IRS hires IT consultant—is he the next CIO?

“This is a
complicated position where you have to keep a lot of balls in the air.”





As Congress was putting the final touches on a bill to reform the IRS, which lawmakers
passed July 6, the agency was tapping a consultant to help it with systems modernization.


Just days before the lawmakers cast their votes, the IRS named Paul J. Cosgrave as a
consultant to the commissioner for modernizing information and telecommunication systems,
a job widely seen as a stepping stone to the service’s vacant chief information
officer post.


Even the phone message at Cosgrave’s New York office directed callers to the IRS
CIO office, “as I’m more likely to be at that number.”


Cosgrave could be named to the job after President Clinton signs the IRS reform bill,
IRS and industry sources said. IRS commissioner Charles Rossotti informed congressional
leaders of Cosgrave’s appointment two weeks ago.


The IRS reform bill, which is awaiting the president’s signature, calls for the
most extensive overhaul of the tax service in nearly half a century.


Among other things, the bill would give the IRS commissioner new personnel oversight
authority, including the ability to hire top executives at salaries of up to $175,400.


If ultimately chosen as the IRS’ next CIO, Cosgrave would succeed Arthur A. Gross,
who left the service in April to work with a nonprofit organization.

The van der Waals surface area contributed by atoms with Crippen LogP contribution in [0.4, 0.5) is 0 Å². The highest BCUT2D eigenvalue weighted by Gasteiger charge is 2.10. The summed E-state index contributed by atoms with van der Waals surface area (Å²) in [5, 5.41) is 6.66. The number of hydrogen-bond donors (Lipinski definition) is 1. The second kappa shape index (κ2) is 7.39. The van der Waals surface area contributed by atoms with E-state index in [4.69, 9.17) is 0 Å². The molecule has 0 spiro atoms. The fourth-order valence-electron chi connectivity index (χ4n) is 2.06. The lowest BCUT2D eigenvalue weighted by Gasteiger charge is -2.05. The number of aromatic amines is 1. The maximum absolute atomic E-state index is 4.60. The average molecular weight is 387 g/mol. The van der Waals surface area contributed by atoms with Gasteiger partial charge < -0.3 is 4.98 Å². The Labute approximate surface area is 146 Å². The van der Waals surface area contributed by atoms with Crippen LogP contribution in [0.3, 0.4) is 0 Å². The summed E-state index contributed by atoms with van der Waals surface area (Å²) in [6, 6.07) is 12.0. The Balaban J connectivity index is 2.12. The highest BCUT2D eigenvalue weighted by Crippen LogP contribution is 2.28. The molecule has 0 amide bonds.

As a consultant, Cosgrave will advise the service on the design, development,
implementation and operation of IRS systems, Rossotti told Congress. Cosgrave “brings
to the IRS the experience and vision we need to continue the process we have begun of
modernizing our information technology systems,” Rossotti said in a memorandum to
lawmakers.


Cosgrave this year began his own consulting business, Strategies4Success, in New York.


In February, he left his job as president and chief executive officer of Claremont
Technology Group Inc., a systems integration company in Beaverton, Ore. He had held the
Claremont post since 1994.


Cosgrave is also a member of the board of the Information Technology Association of
America in Arlington, Va.


“He’s incredibly smart,” ITAA president Harris N. Miller said.
“This is a complicated position where you have to keep a lot of balls in the
air.”


Cosgrave joins the IRS at a turbulent time. The reform law follows a year of intense
criticism from lawmakers and taxpayers who have decried aggressive tax collection tactics
by revenue agents.


The complaints, as well as long delays in the service’s systems modernization,
resulted in the formation of a bipartisan commission led by Sen. Robert J. Kerry (D-Neb.)
and Rep. Rob Portman (R-Ohio). The commission’s recommendations led to the IRS
overhaul bill.


Miller noted that Rossotti and Cosgrave are two men with more information technology
and business experience than knowledge of the tax code. He speculated on what that might
mean for the IRS.


“If they can’t fix it, maybe it’s so broken that nobody can fix
it,” Miller said. 

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